It’s crazy when I think that I first heard of Juneteenth during my sophomore year of college. I was looking for easy electives to not only boost my GPA but would not require much since my science course load was heavy. Everyone told me that this African Studies class would be a breeze. It was in fact a breeze but not because it was easy but the scope of the assignments had me intrigued. We discussed in-depth the passage of the slave ships from Africa, Kwanzaa, Juneteenth and a few other important facts that are discussed no where is “American” History.
With the country unrest, everyone is trying to find ways to continue to unite us as we strive for equity in this country. So many have open their eyes to the fact that the Black community has repeated been failed in this country. Celebrating Juneteenth this year has an extra special feeling!
What is Juneteenth?
The Emancipation Proclamation, the executive order to end slavery, was signed on January 1, 1863 by President Abraham Lincoln. This message did not reach Texas until two and a half years later. Union General Granger arrived in Texas and proclaimed that all slaves were free and history has taught us that a celebration was had.
June 19, 1865 marks the date that the final slaves were “officially” freed. This Free-ish date is celebrated as “Freedom” or “Emancipation” Day. The Emancipation Proclamation really only freed the slaves in states that under Union control. Slave owners in other states had no interest in relinquishing their ownership and were ultimately forced to do so.
How to Celebrate Juneteenth
History has taught us that there was a celebration once the slaves learned that they were free. Some danced, others left their tools and ran off the plantations, many praised God but it is where jubilation or jubilee originated in the black culture. Red is symbolic of the celebration so you will see lots of red and/or African prints along with red colored food. Red represents that blood and resiliency of the enslaved. Red velvet cake has been a staple in my family for years but this year we decided to buy red velvet bundt cake from Nothing Bundt Cakes in Collegeville, PA (Black Female Owned)
Cake does not have to be the only thing on your Juneteenth menu, you can make it as simple or elaborate as you like. Think hot dogs, watermelon, berries, or your favorite soul food. You can dress up as many of our ancestors did or just adorn your favorite clothing that signifies the culture. Prepare yourself for praying, singing, and lots of dancing.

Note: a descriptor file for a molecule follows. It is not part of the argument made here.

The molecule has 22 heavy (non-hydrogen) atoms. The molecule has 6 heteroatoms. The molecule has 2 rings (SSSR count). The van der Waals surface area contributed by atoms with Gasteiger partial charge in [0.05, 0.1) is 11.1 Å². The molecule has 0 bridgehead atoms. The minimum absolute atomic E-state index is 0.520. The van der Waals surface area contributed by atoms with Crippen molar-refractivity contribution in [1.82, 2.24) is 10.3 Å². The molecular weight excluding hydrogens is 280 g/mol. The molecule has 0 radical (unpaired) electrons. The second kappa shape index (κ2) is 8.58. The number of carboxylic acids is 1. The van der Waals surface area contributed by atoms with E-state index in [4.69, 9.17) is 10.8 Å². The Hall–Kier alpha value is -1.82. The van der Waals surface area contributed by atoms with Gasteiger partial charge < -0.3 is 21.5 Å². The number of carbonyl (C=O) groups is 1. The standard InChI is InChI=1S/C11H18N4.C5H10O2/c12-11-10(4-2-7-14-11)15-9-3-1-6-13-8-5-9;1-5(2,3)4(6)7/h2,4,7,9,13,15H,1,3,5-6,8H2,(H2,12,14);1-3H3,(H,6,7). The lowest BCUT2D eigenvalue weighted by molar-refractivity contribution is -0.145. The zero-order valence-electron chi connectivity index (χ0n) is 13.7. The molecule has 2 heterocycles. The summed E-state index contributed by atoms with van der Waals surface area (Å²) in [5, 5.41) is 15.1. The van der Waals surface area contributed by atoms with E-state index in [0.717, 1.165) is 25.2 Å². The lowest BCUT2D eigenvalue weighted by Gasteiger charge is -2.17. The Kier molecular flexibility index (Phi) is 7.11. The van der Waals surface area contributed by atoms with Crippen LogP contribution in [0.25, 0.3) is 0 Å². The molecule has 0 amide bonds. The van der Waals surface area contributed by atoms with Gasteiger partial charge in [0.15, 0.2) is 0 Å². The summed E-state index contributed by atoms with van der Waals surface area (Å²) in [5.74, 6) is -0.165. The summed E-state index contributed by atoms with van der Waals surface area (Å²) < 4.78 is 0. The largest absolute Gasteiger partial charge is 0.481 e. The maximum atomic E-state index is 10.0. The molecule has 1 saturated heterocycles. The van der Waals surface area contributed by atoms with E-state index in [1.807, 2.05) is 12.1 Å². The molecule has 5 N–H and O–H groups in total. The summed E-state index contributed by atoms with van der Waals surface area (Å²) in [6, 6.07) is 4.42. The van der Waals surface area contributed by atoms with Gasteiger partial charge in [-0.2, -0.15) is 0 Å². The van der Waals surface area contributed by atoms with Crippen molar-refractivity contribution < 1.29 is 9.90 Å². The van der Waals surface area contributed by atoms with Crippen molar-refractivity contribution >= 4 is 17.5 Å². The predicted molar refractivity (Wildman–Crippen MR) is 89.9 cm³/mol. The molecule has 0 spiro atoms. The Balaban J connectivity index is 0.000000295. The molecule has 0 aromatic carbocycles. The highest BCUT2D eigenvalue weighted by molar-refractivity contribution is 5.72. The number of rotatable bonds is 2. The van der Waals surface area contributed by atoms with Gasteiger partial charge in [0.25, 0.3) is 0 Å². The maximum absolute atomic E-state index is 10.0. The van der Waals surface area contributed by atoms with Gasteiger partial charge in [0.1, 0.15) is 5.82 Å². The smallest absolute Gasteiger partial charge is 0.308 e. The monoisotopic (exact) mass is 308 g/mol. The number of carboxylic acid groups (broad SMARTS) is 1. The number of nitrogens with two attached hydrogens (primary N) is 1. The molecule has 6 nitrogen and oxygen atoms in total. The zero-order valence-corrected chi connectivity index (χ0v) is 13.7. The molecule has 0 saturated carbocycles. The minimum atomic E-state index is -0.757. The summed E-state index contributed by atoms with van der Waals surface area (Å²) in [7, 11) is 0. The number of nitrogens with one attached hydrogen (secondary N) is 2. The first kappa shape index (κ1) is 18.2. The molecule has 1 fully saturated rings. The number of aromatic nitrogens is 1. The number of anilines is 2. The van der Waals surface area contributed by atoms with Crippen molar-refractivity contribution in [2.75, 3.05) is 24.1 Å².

Educate Yourself and Others
Juneteenth is the perfect opportunity to learn more about black culture. There are plenty of books available for all ages to start the conversation in addition to videos. Check out the conversation below with Dr. Aaron X. Smith, the Rapping Professor.
Attend Community Events
Cities across the United States are hosting events both in person and virtually. Find one that allows you to connect with like minded people. People that are ready to make a difference. Don’t be concerned if this is your first time celebrating. I want to encourage you to bring someone else along to experience it. In Norristown, PA there is an event at Oak Street park complete with Free Food, Vendors, Music and a place to register to vote.
Use Your Voice
Get active in what is happening in your community but using your voice to effect change. That means voting in every election whether local or national, you can also write letters to elected officials letting them know your view points on various topics that affect the Black community. My family and I have been protesting daily since the death of George Floyd. The protesting has resulted in a sit down with local officials. During the interview with Dr. Aaron X Smith, the Rapping Professor, we discussed how Juneteenth is representative of the delayed justice that we continue to experience today. Be committed to the cause and use your voices until we ensure equity for all because history has shown that just because it has been stated doesn’t mean it will change the lives of the people.
Another simple way to use your voice is to speak out against injustices. Always remember it starts with you. If your family members use inappropriate messaging correct them, speak out when your ‘friends” are wronged only because of the color of their skin.
Where is Juneteenth a holiday?
There are 47 states including the District of Columbia that recognize Juneteenth as an official state holiday or observance. There has also been a national call to make it a federal holiday. Congress has not approved a national holiday since Martin Luther King Day in 1983. Representatives from both parties want to see that change and will introduce a bipartisan bill to make June 19 a federal holiday. Here again is where our voices can be used to effect change. National companies are also championing this effort and have declared Juneteenth as a paid holiday for employees. Best Buy, National Football League (NFL), Nike and Target released statements to show solidarity much like on #BlackOutTuesday.
Show Your Support of Juneteenth
It is extremely important that we continue the course and transition from moments to movements. There is great work to be done in the areas of education and legislation around Juneteenth. Collectively there are steps that we can take now.
Continue to amplify melanin voices.
Listen to understand and not to speak
Support Black Owned Businesses
Show yourself an ally and not a savior
Remember that Juneteenth is not Black History but American history